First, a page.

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Mobile money boosting financial inclusion in Uganda

By Samuel Sanya

Added 2nd January 2018 12:00 AM

Equally important, the report found that Ugandans have embraced advanced functions beyond-basic-wallet services.

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Equally important, the report found that Ugandans have embraced advanced functions beyond-basic-wallet services.

Uganda is building towards a financially inclusive economy via increased access to mobile money services and growth in registered mobile money accounts, a report by fininclusion.org has established.

Access to financial services has continued to grow substantially, from 50% in 2015 to 55% the following year due to continued growth in the population that uses mobile money, fininclusion observed.

It was found that two in five Ugandan adults had a registered financial account in 2016 and that 35% of all Ugandans are active users of their registered financial accounts up from 32% in in 2015.

Equally important, the report found that Ugandans have embraced advanced functions beyond-basic-wallet services.

“Consumers are more likely to know of a mobile money point-of-service than a bank branch or other regulated financial outlet. Awareness of the mobile money concept and providers is nearly universal,” the report, which was funded by the Bill and Melinda Gates foundation, said.

Relatedly, while opening the seventh International leadership conference in Entebbe Bank of Uganda Deputy Governor Louis Kasekende said mobile money transactions have hit sh54 trillion, representing half of Uganda’s Gross Domestic Product (GDP).

“When my aunties and relatives ask me to send them money in the village, they give me their numbers which are registered for mobile money. I know that the same applies to many of you here in this room,” he said.

The gap between commercial banks and mobile money service providers is expected to get thinner as telecoms and banks continue synchronising service provision to offer seamless customer experience.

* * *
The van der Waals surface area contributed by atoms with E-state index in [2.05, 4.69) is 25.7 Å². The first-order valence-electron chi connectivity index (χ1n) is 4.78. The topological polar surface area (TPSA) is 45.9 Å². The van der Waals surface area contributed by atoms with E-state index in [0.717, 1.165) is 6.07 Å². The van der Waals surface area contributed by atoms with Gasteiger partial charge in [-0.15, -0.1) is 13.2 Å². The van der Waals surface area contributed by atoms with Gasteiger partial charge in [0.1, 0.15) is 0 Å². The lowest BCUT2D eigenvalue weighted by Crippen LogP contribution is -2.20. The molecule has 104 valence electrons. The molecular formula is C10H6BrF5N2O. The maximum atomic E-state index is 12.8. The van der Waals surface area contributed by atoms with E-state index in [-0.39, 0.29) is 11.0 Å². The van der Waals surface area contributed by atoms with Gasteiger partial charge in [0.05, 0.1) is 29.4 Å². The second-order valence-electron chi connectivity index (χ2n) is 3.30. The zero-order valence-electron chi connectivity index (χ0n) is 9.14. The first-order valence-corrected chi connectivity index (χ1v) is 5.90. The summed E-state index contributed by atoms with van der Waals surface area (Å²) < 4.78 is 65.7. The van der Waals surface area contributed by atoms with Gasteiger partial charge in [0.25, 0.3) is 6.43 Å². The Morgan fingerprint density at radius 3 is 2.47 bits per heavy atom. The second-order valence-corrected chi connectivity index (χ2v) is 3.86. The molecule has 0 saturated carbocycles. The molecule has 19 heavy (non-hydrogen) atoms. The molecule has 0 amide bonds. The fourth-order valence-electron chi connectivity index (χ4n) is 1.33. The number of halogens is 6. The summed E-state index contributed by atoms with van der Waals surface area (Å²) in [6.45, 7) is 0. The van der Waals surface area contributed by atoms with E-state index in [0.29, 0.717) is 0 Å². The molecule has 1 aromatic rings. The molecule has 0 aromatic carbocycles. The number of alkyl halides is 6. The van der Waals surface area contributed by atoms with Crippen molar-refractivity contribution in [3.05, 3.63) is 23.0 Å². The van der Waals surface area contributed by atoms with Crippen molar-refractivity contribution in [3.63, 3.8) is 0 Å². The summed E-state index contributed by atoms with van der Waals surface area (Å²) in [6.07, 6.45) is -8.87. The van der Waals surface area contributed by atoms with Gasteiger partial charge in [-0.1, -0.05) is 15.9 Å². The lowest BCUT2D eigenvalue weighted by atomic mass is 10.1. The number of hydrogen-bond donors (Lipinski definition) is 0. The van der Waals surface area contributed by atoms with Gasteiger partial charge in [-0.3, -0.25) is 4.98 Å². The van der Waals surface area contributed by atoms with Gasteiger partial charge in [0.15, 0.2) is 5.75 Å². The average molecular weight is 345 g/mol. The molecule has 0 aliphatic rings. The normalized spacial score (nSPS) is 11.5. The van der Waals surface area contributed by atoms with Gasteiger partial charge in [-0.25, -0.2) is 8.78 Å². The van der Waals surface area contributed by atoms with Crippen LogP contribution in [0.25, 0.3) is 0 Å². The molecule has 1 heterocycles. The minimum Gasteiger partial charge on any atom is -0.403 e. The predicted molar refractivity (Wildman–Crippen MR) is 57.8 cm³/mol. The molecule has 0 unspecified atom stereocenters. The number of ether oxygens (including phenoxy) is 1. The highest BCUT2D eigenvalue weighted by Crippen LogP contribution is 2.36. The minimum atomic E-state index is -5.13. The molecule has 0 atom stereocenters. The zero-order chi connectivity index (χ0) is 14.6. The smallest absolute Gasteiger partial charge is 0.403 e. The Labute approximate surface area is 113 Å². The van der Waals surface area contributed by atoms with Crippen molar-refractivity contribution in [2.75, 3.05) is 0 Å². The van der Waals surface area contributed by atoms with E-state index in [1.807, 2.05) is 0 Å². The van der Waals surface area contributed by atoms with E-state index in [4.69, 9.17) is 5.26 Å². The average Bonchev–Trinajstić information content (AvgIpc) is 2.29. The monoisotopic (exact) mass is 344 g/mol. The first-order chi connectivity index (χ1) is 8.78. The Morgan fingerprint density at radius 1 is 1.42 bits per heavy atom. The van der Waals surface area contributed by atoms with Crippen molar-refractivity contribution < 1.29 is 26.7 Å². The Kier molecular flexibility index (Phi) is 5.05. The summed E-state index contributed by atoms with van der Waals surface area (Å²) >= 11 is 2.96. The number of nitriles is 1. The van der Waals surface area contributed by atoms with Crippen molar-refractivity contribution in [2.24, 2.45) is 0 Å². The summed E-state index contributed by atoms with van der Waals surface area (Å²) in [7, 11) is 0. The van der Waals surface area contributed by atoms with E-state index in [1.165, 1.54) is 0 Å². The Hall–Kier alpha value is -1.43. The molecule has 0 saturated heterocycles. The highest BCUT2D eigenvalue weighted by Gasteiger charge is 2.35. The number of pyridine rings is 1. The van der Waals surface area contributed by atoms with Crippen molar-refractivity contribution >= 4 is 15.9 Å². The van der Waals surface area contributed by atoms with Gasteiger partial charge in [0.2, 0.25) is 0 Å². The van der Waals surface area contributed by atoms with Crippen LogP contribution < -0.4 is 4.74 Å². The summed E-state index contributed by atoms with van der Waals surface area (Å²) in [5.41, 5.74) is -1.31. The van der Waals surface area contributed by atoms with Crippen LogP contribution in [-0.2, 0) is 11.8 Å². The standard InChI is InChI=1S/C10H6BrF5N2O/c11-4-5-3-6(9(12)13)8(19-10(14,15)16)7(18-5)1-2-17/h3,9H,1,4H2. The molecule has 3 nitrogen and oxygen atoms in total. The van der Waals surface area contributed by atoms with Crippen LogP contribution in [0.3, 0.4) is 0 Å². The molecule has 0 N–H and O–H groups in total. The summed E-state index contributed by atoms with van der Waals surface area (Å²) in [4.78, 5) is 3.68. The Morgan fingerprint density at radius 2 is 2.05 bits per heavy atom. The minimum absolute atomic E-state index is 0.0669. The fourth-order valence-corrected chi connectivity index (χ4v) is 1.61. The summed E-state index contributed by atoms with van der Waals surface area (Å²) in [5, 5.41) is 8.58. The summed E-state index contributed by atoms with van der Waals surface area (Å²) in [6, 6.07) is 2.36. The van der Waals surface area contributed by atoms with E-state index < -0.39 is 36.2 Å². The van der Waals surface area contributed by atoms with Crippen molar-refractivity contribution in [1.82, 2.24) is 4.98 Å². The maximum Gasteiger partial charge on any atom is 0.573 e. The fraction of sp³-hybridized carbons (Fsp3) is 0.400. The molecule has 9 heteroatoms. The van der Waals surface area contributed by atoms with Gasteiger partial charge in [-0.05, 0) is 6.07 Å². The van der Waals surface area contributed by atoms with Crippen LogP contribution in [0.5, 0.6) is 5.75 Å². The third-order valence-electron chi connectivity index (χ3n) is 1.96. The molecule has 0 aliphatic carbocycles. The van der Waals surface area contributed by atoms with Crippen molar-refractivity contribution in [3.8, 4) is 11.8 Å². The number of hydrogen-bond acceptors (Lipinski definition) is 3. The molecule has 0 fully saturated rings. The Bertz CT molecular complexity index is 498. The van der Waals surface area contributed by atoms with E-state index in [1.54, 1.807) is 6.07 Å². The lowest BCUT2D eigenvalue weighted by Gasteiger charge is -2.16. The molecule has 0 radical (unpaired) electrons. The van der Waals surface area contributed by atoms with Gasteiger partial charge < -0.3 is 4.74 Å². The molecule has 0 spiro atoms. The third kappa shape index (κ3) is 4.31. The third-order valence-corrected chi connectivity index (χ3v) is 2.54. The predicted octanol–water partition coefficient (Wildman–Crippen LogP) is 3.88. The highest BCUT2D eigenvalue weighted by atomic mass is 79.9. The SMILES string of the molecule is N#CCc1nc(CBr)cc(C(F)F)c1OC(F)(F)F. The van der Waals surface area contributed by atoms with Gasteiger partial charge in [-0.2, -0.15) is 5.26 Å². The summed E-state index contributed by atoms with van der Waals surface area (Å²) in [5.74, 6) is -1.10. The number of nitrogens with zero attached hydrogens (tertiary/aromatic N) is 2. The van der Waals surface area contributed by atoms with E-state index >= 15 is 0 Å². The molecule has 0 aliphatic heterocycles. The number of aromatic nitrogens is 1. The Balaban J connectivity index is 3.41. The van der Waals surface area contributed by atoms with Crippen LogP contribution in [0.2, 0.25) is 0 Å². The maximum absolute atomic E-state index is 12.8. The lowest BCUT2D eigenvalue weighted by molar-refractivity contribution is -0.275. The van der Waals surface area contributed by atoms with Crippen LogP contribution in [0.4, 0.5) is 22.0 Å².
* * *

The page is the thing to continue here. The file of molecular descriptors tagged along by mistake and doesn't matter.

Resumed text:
The momentum for partnerships between the telecommunication and banking industries this year is expected to exceed that witnessed last year (2015) as the two seek to exploit the power of synergies to grow their revenues.

Synchronisation has seen the capabilities of mobile money grow from mere sending and receiving of money using a mobile phone to paying for almost anything including utilities, school fees, taxes and pay television services, which transactions used to be done in a banking hall/bank branch.

Additionally, banks have further harmonised their operations with telecommunication companies to allow customers access their bank accounts using the mobile money platform.

For instance, one is able to check bank account balance, deposit money from their mobile money account to their bank account and withdraw money from the bank account to the mobile money account.

Banks such as Dfcu, Post Bank, Bank of Africa, Centenary, Stanbic and Finance Trust Bank currently allow their customers do bank transactions using mobile phones.

Mobile money subscribers can also withdraw money across all interswitch ATMs in the country.

Centenary Bank Managing Director Fabian Kasi says customers should expect continued collaboration between the two service providers to further enhance convenience in service provision.

“Putting up A physical bank branch is too expensive but partnering with telecommunication companies by using their mobile money platform to bank the unbanked is cheaper and will definitely drive financial inclusion,” Kasi says, adding that the synergising  trend is not expected to gain momentum going forward.